We don’t often give a lot of consideration to our incredible network of interstate highways, but their significance cannot possibly be overstated, from both an economic and military defense perspective. The latter in fact, was the driving engine behind the Federal Aid Highway Act which was signed into law by President Dwight D. Eisenhower on this day in 1956.
The spark that lit the fire within Eisenhower, began in 1919 when the then-28 year old Lt. Colonel participated in the great experiment known as the Transatlantic Motor Convoy which involved a cross-country journey beginning in Washington, D.C. and ending in San Francisco, California via the Lincoln Highway, the nation’s first highway connecting the east coast with the west.
The arduous trip was fraught with perils and a multitude of outright inconveniences: collapsing bridges and vehicles trapped in mud, to name just a few.
It took a whopping two months for the convoy to make the transcontinental journey and illustrated clearly the many deficits and faults in the land transportation system of the times.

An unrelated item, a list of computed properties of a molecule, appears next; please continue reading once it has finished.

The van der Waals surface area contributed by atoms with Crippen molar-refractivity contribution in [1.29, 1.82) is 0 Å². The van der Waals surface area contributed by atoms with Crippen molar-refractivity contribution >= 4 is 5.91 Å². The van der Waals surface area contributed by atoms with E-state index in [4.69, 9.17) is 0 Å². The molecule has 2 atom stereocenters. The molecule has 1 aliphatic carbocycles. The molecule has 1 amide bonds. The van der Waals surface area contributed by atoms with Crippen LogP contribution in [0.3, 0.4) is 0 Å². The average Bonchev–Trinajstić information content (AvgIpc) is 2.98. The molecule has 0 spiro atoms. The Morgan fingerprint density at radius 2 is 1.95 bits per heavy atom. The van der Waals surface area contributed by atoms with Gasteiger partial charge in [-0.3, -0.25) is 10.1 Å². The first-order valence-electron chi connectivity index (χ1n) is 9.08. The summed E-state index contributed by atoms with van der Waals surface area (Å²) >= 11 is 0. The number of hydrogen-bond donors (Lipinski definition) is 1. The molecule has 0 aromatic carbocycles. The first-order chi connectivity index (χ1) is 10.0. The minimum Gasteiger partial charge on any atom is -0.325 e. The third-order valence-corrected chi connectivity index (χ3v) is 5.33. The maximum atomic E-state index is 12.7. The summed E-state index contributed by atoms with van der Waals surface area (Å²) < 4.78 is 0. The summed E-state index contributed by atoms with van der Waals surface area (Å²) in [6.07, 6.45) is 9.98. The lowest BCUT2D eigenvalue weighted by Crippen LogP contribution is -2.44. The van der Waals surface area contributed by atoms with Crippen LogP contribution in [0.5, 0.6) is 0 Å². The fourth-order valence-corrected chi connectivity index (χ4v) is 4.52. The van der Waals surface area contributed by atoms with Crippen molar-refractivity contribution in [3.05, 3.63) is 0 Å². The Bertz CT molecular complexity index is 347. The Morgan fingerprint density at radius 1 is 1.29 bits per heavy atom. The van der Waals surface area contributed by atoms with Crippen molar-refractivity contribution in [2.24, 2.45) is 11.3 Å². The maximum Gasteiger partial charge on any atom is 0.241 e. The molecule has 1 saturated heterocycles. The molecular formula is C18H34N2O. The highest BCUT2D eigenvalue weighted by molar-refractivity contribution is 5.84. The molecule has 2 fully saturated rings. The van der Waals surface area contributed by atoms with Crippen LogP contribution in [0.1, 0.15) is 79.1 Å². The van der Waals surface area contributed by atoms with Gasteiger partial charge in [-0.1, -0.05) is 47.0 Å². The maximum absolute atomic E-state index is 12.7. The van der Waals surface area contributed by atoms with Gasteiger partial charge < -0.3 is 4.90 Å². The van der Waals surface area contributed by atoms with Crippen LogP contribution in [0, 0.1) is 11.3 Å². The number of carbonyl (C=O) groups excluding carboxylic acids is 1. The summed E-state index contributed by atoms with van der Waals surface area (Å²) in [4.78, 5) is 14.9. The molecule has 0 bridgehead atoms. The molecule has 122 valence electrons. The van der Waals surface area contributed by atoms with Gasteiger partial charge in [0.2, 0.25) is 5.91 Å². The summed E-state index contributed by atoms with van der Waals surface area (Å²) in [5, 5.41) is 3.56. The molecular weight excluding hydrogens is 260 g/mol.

In contrast, the German autobahn stood out in young Eisenhower’s mind as a model of efficiency and a solid assist to Germany’s defense.
About both systems, he had this to say; “The old convoy had started me thinking about good, two-lane highways, but Germany had made me see the wisdom of broader ribbons across the land.”
That mindset stayed with Eisenhower until he was able to formulate a plan and act on it as the President of the United States many years later.
The system cost 25 billion dollars to construct and involved 41,000 miles of roadway completed over the span of a decade.
And since our nation’s defense was a primary concern, most of the Air Force bases were strategically connected to the federal highway system, and a portion of the cost of the highways came from the defense budget. Of course the vast majority of federal funding has been provided for with gas and diesel fuel taxes.
While it’s true that the Federal Highway Act dramatically improved the military’s ability to defend our homeland, it was also a huge boon to interstate commerce and the economy as the transport of goods across long distances became much easier and faster.
And last but not least, to the average middle-class family of four looking to travel in their station wagon from their home on the east coast to see the majesty of all that lay out west, the “broader ribbons across the land” allowed them to do in five short days what once took two months!